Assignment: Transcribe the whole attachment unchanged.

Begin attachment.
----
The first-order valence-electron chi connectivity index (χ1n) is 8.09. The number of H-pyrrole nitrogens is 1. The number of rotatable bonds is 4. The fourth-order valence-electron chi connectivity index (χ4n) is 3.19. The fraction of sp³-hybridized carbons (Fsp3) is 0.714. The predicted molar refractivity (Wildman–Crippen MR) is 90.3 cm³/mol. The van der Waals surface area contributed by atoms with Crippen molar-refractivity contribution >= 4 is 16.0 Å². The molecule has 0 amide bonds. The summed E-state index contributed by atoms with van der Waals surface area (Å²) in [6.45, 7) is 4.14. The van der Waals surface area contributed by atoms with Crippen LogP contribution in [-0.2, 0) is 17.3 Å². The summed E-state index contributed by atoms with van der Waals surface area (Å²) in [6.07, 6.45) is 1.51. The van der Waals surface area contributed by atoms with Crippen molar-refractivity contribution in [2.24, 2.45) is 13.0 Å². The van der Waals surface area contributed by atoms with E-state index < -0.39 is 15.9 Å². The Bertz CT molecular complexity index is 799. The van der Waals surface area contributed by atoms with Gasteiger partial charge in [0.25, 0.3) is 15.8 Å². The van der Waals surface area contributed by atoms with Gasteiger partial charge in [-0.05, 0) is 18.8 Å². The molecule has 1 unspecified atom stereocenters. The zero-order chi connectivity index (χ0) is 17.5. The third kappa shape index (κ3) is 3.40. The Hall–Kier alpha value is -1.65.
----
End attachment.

The first-order valence-electron chi connectivity index (χ1n) is 8.09. The number of H-pyrrole nitrogens is 1. The number of rotatable bonds is 4. The fourth-order valence-electron chi connectivity index (χ4n) is 3.19. The fraction of sp³-hybridized carbons (Fsp3) is 0.714. The predicted molar refractivity (Wildman–Crippen MR) is 90.3 cm³/mol. The van der Waals surface area contributed by atoms with Crippen molar-refractivity contribution >= 4 is 16.0 Å². The molecule has 0 amide bonds. The summed E-state index contributed by atoms with van der Waals surface area (Å²) in [6.45, 7) is 4.14. The van der Waals surface area contributed by atoms with Crippen LogP contribution in [-0.2, 0) is 17.3 Å². The summed E-state index contributed by atoms with van der Waals surface area (Å²) in [6.07, 6.45) is 1.51. The van der Waals surface area contributed by atoms with Crippen molar-refractivity contribution in [2.24, 2.45) is 13.0 Å². The van der Waals surface area contributed by atoms with E-state index < -0.39 is 15.9 Å². The Bertz CT molecular complexity index is 799. The van der Waals surface area contributed by atoms with Gasteiger partial charge in [0.25, 0.3) is 15.8 Å². The van der Waals surface area contributed by atoms with Gasteiger partial charge in [-0.05, 0) is 18.8 Å². The molecule has 1 unspecified atom stereocenters. The zero-order chi connectivity index (χ0) is 17.5. The third kappa shape index (κ3) is 3.40. The Hall–Kier alpha value is -1.65.